Innocence is closely linked to youth, idealism, and – to a lesser extent – virginity. In this novel, reference to the protagonist’s innocence almost always evokes nature imagery, specifically the season of spring full of flowers and blossoms. Innocence, then, is considered a "natural" state, the condition in which God first situates humanity. Early in the novel, there is an implication that innocence and womanhood cannot exist simultaneously. However, as the narrative unfolds, the protagonist manages to do just that. The loss of innocence has as much to do with the destruction of dreams as with loss of virginity. Interestingly, the loss of innocence inevitably leads to the development of the capacity for deception – creating an interiority and externality in the character that was not present before. Innocence can also be regained – to some extent – through true love, which can restore a person’s youth.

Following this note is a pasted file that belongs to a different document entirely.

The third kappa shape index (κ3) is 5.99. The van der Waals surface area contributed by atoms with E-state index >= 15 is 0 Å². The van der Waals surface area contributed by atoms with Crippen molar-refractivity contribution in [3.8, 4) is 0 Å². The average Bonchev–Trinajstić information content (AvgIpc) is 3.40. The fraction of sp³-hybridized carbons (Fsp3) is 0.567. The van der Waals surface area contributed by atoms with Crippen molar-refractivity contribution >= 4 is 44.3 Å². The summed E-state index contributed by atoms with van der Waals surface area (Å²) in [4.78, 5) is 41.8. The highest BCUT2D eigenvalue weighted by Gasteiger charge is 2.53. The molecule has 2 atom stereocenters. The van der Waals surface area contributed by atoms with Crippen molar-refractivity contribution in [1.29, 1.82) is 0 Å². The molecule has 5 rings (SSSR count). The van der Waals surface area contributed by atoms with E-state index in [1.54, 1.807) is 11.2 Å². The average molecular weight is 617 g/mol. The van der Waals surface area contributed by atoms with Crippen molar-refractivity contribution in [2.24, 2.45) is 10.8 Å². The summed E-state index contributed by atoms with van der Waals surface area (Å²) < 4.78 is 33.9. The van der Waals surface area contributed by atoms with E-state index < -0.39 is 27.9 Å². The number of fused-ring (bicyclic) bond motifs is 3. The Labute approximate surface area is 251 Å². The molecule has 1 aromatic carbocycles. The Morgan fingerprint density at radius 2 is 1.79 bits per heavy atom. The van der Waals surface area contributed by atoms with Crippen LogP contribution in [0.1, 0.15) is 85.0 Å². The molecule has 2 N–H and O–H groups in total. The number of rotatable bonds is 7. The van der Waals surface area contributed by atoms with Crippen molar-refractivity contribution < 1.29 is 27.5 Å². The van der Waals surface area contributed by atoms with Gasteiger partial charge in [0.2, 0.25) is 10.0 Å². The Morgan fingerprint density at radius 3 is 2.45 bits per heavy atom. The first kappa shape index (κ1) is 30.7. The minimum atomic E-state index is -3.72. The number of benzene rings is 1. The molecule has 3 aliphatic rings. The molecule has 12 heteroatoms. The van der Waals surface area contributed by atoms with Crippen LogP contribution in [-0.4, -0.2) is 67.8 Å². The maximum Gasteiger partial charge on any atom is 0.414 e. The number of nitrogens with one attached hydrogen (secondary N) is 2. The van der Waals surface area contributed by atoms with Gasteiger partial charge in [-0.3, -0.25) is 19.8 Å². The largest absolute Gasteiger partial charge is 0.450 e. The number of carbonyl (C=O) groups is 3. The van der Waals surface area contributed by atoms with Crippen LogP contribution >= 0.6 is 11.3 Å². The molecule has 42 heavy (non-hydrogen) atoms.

Despite Janie’s hard life and sexual experience, she never completely loses her innocence; her relationship with Tea Cake, in particular, revives her inherent sense of easy trust and wide-eyed wonder.
The crucial scene of the bee and the pear tree can be read Biblically, with Janie’s backyard as the Garden of Eden and Janie as Eve.